The writing has been on the walls, of course, for years. I have browsed through many fewer bookstores since Jeff Bezos started international shipping. I have watched museum bookstores convert into design and gift stores. Even airport bookstores, once the refuge of the bored traveler, have become much less necessary. It obviously isn’t true yet, but the other day at Barnes and Noble’s I felt like I could choose any book on any of the four floors and have it downloaded onto one of the devices in my backpack in less than fifteen seconds. (I also felt tempted to add a Nook to my gadget collection, but didn’t. I left the store without making any purchases.)

It is pointless to bemoan the disappearance of the trusted bookseller, supplanted by the faceless algorithm. It is just a fact. The other day, as I prepared to leave the store, I felt as if I were standing in an emptied house that I knew I was never going to return to. Or kissing a loved one for the last time.

What is the use of Mahler?

This post borrows its title and most of its content from an article in The Face (the British 1980s precursor to both Wired and Wallpaper) by music critic Ian MacDonald. I don’t know exactly what year it was, but I must have been close to the end of high school, because the clipping carries the words “Carnap – Feyerabend – Popper” handwitten in purple marker by my know-it-all adolescent self, as a footnote to a parenthetic remark on the impossibility of proving the non-existence of something in an infinite universe. She also highlighted numerous passages with a pink highlighter, and some with a green one. The article is, in summary, about the loss of the soul. Let me quote from it.

Earlier this year, Channel 4 transmitted a series of discussions under the title Modernity And Its Discontents. What stood out most from these programmes – apart from a general agreement that public life is melting into a “moronic inferno” of meaningless instantaneity – was that the modern self is in a lot of trouble. […] We’ve become “thinned out” – and the world with us. We’ve lost that sense of “depth” in people and things which, whether or not we ever appreciated it, we were at least once trained to respect. In fact, so far has this process of thinning out gone that to say something is “deep” is tantamount to mocking it as meaningless. We no longer believe in deep things. We think thinks are all about equally worthless.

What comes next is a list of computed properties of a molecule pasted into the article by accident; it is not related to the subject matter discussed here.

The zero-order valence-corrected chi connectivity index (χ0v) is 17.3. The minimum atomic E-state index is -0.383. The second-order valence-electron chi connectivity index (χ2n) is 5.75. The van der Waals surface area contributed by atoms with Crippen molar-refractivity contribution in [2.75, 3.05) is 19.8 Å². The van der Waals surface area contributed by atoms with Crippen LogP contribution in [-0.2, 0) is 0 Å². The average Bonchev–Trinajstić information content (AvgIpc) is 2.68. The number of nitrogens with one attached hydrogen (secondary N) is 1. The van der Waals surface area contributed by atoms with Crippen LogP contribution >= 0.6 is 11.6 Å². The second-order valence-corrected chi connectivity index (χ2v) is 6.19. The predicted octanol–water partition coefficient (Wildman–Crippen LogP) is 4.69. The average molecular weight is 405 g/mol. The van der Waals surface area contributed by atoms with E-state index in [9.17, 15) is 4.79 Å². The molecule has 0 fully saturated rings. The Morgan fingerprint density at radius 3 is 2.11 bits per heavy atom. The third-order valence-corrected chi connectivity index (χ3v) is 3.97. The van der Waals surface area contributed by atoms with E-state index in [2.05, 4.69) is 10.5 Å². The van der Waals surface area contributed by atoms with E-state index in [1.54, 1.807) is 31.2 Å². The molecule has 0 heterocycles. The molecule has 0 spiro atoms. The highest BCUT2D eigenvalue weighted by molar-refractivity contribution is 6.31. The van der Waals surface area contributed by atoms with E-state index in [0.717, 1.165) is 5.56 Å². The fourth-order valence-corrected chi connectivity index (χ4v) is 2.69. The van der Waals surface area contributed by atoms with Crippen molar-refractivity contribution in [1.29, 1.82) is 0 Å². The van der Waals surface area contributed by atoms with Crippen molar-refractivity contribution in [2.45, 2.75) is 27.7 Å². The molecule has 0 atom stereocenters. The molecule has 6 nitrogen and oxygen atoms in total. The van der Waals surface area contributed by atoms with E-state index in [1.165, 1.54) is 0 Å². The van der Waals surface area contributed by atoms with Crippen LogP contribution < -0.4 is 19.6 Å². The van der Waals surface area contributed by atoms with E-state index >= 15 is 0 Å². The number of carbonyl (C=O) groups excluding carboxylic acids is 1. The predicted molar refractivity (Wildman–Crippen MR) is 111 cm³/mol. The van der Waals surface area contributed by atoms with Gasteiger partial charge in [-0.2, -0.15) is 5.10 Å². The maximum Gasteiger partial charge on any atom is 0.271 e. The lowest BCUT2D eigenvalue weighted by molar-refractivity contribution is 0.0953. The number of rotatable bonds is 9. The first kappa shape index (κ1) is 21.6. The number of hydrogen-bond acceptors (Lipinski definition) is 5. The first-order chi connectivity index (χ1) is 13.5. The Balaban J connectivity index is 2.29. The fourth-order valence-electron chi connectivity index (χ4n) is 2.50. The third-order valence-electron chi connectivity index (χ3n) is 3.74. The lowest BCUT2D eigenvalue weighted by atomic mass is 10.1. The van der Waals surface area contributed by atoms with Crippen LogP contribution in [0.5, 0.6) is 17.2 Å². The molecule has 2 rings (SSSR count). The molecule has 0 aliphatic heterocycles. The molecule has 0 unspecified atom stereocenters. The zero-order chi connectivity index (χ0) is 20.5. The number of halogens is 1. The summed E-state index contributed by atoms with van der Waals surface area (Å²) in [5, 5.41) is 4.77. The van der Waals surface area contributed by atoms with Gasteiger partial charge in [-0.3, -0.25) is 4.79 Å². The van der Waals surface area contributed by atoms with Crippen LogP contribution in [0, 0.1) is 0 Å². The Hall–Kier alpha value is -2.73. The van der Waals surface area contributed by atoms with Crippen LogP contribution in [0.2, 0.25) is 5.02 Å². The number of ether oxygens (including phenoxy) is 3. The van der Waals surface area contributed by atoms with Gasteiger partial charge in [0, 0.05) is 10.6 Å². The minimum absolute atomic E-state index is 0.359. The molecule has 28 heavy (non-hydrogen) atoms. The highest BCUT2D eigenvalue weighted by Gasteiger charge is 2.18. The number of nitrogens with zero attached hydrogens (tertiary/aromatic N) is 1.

Our great-grandparents would doubtless have found our attitudes appalling, but then they were different from us. They believed they had immortal souls. We don’t.

[…] The “shallowness” we feel in modern life is no more and no less than the loss of the soul. The “depth” we used to sense behind appearances was the depth of the soul. Now that’s gone, we’re paper-thin. No wonder we don’t take each other quite as seriously as we used to. […]

We are becoming a very sick society. It was this that Mahler was upset about. […]

When, aged 34, he wrote Resurrection, he was as secure in his belief in ultimate redemption as anyone could be. By the time he came to write his Ninth Symphony, at the age of 50, he had suffered a catastrophic experience (we don’t know what it was) which completely destroyed that belief, hurling him without ceremony into our modern world. As a man used to thinking out his situation, he saw all the implications at once. “I stand”, he wrote, “face to face with nothingness.” […]